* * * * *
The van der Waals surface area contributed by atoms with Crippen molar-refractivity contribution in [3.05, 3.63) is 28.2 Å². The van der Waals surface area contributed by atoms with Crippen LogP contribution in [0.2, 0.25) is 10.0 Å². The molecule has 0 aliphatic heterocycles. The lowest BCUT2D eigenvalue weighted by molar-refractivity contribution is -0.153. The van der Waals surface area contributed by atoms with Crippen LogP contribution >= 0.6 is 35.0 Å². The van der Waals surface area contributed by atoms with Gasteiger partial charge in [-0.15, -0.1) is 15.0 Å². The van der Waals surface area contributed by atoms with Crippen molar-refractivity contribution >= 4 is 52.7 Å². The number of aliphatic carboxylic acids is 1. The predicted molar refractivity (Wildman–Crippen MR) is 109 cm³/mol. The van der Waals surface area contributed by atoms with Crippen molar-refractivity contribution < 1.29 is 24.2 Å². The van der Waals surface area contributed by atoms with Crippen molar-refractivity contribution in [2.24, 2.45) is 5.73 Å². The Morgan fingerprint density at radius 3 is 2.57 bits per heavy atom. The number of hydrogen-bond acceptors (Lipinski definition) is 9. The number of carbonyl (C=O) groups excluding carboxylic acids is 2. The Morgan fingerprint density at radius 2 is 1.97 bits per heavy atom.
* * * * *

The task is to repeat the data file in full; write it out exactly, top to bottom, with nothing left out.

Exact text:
The van der Waals surface area contributed by atoms with Crippen molar-refractivity contribution in [3.05, 3.63) is 28.2 Å². The van der Waals surface area contributed by atoms with Crippen LogP contribution in [0.2, 0.25) is 10.0 Å². The molecule has 0 aliphatic heterocycles. The lowest BCUT2D eigenvalue weighted by molar-refractivity contribution is -0.153. The van der Waals surface area contributed by atoms with Crippen LogP contribution >= 0.6 is 35.0 Å². The van der Waals surface area contributed by atoms with Gasteiger partial charge in [-0.15, -0.1) is 15.0 Å². The van der Waals surface area contributed by atoms with Crippen molar-refractivity contribution >= 4 is 52.7 Å². The number of aliphatic carboxylic acids is 1. The predicted molar refractivity (Wildman–Crippen MR) is 109 cm³/mol. The van der Waals surface area contributed by atoms with Crippen molar-refractivity contribution < 1.29 is 24.2 Å². The van der Waals surface area contributed by atoms with Crippen molar-refractivity contribution in [2.24, 2.45) is 5.73 Å². The Morgan fingerprint density at radius 3 is 2.57 bits per heavy atom. The number of hydrogen-bond acceptors (Lipinski definition) is 9. The number of carbonyl (C=O) groups excluding carboxylic acids is 2. The Morgan fingerprint density at radius 2 is 1.97 bits per heavy atom.